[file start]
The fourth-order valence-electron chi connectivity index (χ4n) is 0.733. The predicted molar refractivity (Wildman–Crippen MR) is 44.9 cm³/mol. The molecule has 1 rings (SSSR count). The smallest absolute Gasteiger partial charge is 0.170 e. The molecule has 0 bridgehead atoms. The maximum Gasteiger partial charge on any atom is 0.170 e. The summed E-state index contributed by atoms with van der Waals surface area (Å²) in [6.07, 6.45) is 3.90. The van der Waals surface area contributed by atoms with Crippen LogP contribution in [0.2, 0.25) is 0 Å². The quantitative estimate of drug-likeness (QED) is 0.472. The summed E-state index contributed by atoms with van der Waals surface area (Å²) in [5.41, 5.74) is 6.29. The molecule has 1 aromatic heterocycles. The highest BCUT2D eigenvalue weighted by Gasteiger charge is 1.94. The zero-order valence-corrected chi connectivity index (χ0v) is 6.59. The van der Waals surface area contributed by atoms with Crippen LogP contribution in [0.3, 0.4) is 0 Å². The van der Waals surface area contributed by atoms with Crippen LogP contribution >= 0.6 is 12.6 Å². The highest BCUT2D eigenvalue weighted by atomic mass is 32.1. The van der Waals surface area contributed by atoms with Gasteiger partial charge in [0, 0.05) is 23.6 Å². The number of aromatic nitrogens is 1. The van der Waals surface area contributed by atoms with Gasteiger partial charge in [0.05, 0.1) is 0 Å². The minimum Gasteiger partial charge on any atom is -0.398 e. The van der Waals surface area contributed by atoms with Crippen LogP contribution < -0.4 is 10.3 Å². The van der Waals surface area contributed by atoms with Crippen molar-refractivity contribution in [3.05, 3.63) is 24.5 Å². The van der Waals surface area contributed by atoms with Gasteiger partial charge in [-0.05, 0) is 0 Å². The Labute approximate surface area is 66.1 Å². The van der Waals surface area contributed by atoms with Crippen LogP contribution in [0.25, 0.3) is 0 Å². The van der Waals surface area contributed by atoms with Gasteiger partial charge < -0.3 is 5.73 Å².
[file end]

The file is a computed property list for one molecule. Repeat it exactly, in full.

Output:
The fourth-order valence-electron chi connectivity index (χ4n) is 0.733. The predicted molar refractivity (Wildman–Crippen MR) is 44.9 cm³/mol. The molecule has 1 rings (SSSR count). The smallest absolute Gasteiger partial charge is 0.170 e. The molecule has 0 bridgehead atoms. The maximum Gasteiger partial charge on any atom is 0.170 e. The summed E-state index contributed by atoms with van der Waals surface area (Å²) in [6.07, 6.45) is 3.90. The van der Waals surface area contributed by atoms with Crippen LogP contribution in [0.2, 0.25) is 0 Å². The quantitative estimate of drug-likeness (QED) is 0.472. The summed E-state index contributed by atoms with van der Waals surface area (Å²) in [5.41, 5.74) is 6.29. The molecule has 1 aromatic heterocycles. The highest BCUT2D eigenvalue weighted by Gasteiger charge is 1.94. The zero-order valence-corrected chi connectivity index (χ0v) is 6.59. The van der Waals surface area contributed by atoms with Crippen LogP contribution in [0.3, 0.4) is 0 Å². The van der Waals surface area contributed by atoms with Crippen LogP contribution >= 0.6 is 12.6 Å². The highest BCUT2D eigenvalue weighted by atomic mass is 32.1. The van der Waals surface area contributed by atoms with Gasteiger partial charge in [0, 0.05) is 23.6 Å². The number of aromatic nitrogens is 1. The van der Waals surface area contributed by atoms with Gasteiger partial charge in [0.05, 0.1) is 0 Å². The minimum Gasteiger partial charge on any atom is -0.398 e. The van der Waals surface area contributed by atoms with Crippen LogP contribution < -0.4 is 10.3 Å². The van der Waals surface area contributed by atoms with Crippen molar-refractivity contribution in [3.05, 3.63) is 24.5 Å². The van der Waals surface area contributed by atoms with Gasteiger partial charge in [-0.05, 0) is 0 Å². The Labute approximate surface area is 66.1 Å². The van der Waals surface area contributed by atoms with Crippen LogP contribution in [0.25, 0.3) is 0 Å². The van der Waals surface area contributed by atoms with Gasteiger partial charge < -0.3 is 5.73 Å².